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OCTO is aware of the global issue with CrowdStrike’s update impacting Windows servers and computers. CrowdStrike has identified the issue and a fix. We are supporting District agencies to ensure operations continue. At this time, District operations are not experiencing major impacts.


Bats in the District

Bats in the District

The District’s bats are in trouble. By learning to live with bats you can help with their long-term conservation.

Bats are one of the most mysterious and least understood groups of mammals.

The District is home to seven bat species. Two are listed as either threatened or endangered. Below you’ll find the answers to the frequently asked questions about why bats are in trouble, how to safely live with them, and what you can do to help.

Bats are the only mammals that can fly. Some of the District’s tree bat species migrate long distances from summer roosts to their wintering grounds, while our cave bat species fly to the caves and mines of other states to hibernate. In their travels, they have been known to fly over land, along coastlines and over water much like migrating birds. Each spring, our bats return and grow strong after the long drain of winter by feasting on the District’s insects.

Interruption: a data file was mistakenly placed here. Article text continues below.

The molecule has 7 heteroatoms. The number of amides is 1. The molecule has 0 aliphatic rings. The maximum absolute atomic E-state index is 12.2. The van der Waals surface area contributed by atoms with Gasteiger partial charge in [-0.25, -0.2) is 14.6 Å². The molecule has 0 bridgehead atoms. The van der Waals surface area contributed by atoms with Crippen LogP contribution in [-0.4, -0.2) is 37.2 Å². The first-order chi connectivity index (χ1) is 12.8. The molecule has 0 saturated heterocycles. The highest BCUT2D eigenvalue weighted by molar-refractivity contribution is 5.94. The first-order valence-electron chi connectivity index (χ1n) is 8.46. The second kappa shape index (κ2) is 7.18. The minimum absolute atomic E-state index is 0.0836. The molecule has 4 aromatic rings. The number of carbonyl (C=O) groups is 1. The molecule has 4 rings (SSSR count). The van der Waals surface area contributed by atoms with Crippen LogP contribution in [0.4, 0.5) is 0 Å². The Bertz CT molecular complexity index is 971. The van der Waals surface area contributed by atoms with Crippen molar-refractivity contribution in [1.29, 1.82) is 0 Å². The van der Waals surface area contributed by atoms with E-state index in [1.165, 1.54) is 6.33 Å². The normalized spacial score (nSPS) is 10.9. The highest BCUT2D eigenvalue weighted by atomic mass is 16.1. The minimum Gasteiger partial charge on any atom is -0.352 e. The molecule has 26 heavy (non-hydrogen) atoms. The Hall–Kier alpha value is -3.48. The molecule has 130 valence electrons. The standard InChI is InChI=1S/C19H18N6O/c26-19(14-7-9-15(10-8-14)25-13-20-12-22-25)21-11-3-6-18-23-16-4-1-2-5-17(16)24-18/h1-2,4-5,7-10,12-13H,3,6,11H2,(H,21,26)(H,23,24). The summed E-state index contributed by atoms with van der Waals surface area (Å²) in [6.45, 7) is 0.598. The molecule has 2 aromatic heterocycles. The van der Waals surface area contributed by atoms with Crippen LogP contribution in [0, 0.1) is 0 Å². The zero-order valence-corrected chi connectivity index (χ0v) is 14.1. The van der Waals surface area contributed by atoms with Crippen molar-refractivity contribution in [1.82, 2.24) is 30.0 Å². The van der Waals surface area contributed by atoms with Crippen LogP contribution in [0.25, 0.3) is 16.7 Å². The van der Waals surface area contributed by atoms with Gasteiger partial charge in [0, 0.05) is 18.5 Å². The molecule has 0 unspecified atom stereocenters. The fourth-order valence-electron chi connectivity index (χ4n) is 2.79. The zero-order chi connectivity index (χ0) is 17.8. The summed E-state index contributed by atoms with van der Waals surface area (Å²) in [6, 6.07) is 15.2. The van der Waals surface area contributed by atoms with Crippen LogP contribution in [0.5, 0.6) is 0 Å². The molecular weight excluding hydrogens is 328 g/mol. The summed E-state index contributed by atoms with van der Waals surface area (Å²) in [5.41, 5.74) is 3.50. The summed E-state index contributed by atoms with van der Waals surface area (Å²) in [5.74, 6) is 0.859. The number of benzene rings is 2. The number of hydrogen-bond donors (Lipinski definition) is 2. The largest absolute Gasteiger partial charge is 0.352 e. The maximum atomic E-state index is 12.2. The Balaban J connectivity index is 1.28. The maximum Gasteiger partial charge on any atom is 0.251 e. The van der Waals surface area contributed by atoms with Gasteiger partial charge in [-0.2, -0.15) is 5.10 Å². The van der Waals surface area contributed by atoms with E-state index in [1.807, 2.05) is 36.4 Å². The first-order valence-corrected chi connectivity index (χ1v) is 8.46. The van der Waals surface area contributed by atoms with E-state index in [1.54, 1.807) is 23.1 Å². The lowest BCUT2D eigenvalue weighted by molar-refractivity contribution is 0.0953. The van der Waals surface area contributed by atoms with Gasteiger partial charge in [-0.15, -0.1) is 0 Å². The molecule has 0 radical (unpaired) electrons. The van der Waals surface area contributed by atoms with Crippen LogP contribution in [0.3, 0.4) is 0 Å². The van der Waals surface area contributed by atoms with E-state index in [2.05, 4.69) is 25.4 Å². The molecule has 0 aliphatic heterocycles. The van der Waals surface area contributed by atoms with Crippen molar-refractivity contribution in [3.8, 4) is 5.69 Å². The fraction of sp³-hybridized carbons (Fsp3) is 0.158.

Bats provide a valuable and naturally organic service to people - we do not miss the mosquitoes, beetles, moths, and crop pests that bats eat! In fact, to gain the energy needed to nurse their young, female bats can eat the equivalent of their body weight in insects each night. Having a lifespan of 5 to 20 years and raising only one pup per summer (some species have twins), bats are loyal and will return to the same roost every year.

To report a bat colony or learn more about the District’s bats call/email:

Marco Carvello - Fish & Wildlife Biologist
(202) 731-6191 |  [email protected]

Discover the bats of the District; the species we have, how to attract or safely evict them, get information about White-Nose Syndrome, find out what the state is doing for bats, and how you can help!

Contact TTY: